The container is used for production deployment:

  1. open source Kubernetes (k8s), which you can run on-premise, in the cloud or buy as a service (PaaS) from a range of different providers,
  2. proprietary solutions from public cloud providers (e.g. AWS ECS, Azure Service Fabric, Google Cloud Run and others), which are usually very well integrated with other services of the cloud.

If you decide to run a container platform yourself, you will most likely do it on virtual servers. Therefore, keep in mind that you should automate the actual deployment of this platform, as we described in Virtual servers.

3) CLOUD MANAGEMENT & Serverless features

Serverless function is basically code in a specific programming language + necessary libraries of that language. These features are mainly associated with public cloud providers (e.g. AWS Lambda, Azure Functions, GCP Functions), but we can also find kubernetes projects that allow us to run serverless functions in our k8s cluster (e.g. kubeless, knativ or fn).

What is worth noting is that the libraries we use in our functions may contain vulnerabilities that we should know about and should be able to fix without much effort by upgrading the library to a higher version.

Cloud Management - FaaS | Cloud Encyclopedia
IaaS (Infrastructure as a Service) in the context of this article represents virtual servers. CaaS (Containers as a Service) represents containers. PaaS (Platform as a Service) is not mentioned in the article (but examples include Amazon Elastic Beanstalk, Azure App Service, and others). FaaS (Function as a Service) represents serverless functions. (Source:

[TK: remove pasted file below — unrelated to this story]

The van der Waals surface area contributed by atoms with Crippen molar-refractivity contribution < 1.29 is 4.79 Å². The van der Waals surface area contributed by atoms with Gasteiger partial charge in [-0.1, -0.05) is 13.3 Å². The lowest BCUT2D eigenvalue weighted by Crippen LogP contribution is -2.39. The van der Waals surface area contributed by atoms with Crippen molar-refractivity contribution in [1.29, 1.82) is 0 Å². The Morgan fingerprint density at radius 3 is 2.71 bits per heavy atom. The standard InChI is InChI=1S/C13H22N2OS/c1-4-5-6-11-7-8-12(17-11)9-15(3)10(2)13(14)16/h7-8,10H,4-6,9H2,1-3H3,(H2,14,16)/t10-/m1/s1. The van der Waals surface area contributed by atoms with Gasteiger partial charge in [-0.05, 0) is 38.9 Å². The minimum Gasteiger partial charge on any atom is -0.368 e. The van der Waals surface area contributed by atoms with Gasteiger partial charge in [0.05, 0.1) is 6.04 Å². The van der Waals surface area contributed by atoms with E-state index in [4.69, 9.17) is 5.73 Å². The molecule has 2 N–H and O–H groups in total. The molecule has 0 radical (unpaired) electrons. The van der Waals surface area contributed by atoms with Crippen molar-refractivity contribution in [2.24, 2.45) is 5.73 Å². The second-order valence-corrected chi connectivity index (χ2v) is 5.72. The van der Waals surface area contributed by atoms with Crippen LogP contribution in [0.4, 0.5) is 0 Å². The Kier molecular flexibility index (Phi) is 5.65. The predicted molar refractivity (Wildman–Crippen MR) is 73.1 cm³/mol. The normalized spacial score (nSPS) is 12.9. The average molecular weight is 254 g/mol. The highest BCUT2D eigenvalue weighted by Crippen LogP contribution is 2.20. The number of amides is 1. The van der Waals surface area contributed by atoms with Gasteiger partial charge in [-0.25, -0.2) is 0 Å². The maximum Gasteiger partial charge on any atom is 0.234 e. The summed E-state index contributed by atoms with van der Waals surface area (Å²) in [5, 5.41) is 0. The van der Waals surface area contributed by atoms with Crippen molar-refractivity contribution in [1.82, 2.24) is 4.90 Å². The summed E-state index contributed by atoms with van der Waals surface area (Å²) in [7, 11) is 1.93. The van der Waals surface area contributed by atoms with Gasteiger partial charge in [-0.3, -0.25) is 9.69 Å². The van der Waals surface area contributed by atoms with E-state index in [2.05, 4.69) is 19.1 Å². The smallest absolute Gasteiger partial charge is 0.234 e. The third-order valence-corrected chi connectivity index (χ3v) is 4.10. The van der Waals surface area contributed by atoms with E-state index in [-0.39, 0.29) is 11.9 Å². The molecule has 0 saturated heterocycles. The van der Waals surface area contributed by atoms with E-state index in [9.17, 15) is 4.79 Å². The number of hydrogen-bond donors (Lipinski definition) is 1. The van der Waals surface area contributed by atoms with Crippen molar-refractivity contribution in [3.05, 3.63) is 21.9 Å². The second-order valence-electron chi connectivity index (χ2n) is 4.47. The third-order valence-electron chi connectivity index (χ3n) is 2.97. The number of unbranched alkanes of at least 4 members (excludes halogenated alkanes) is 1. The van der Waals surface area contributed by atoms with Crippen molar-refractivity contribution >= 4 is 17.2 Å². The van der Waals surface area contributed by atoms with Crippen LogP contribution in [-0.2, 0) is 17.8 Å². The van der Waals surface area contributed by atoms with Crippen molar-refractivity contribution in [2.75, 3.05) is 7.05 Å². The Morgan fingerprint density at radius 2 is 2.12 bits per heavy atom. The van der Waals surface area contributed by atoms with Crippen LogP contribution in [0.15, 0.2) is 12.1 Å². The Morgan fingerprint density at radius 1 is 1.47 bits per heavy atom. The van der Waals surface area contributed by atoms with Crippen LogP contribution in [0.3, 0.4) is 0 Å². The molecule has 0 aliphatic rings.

Now that I've mentioned vulnerabilities in libraries, I'm sure a few more lines could be written about vulnerability scanning, how to deploy patches using the CI/CD pipeline, how to work with IaaC scripts, and how to tie it all together into one end to end process. Modern cloud management is a big topic, so we'll save some for next time.

Good advice in conclusion: don't patch, redeploy!

The procedures I describe in this article have been proven over many years and by thousands of companies around the world. You will find a number of detailed technical articles and tutorials on the subject. So, in short:

  • Don't be afraid of change - we're not doctors, so if we make a mistake, nobody dies. (The advice is only for those who do not operate vital IT systems.)
  • Don't dig your fields with a spade, get a tractor!
  • Have big plans, but feel free to start with small steps.
  • If you don't know what to do, please contact us. We are happy to help with topics other than cloud management.
About the author
Petros Georgiadis
Petros Georgiadis

Cloud Consultant & Architect | LinkedIn

Petros is stirring up the backwaters in IT infrastructure management. His goal is to show that adopting and implementing DevOps and automation principles makes IT management easier. 

Technical knowledge: AWS, Infrastructure as a Code, DevOps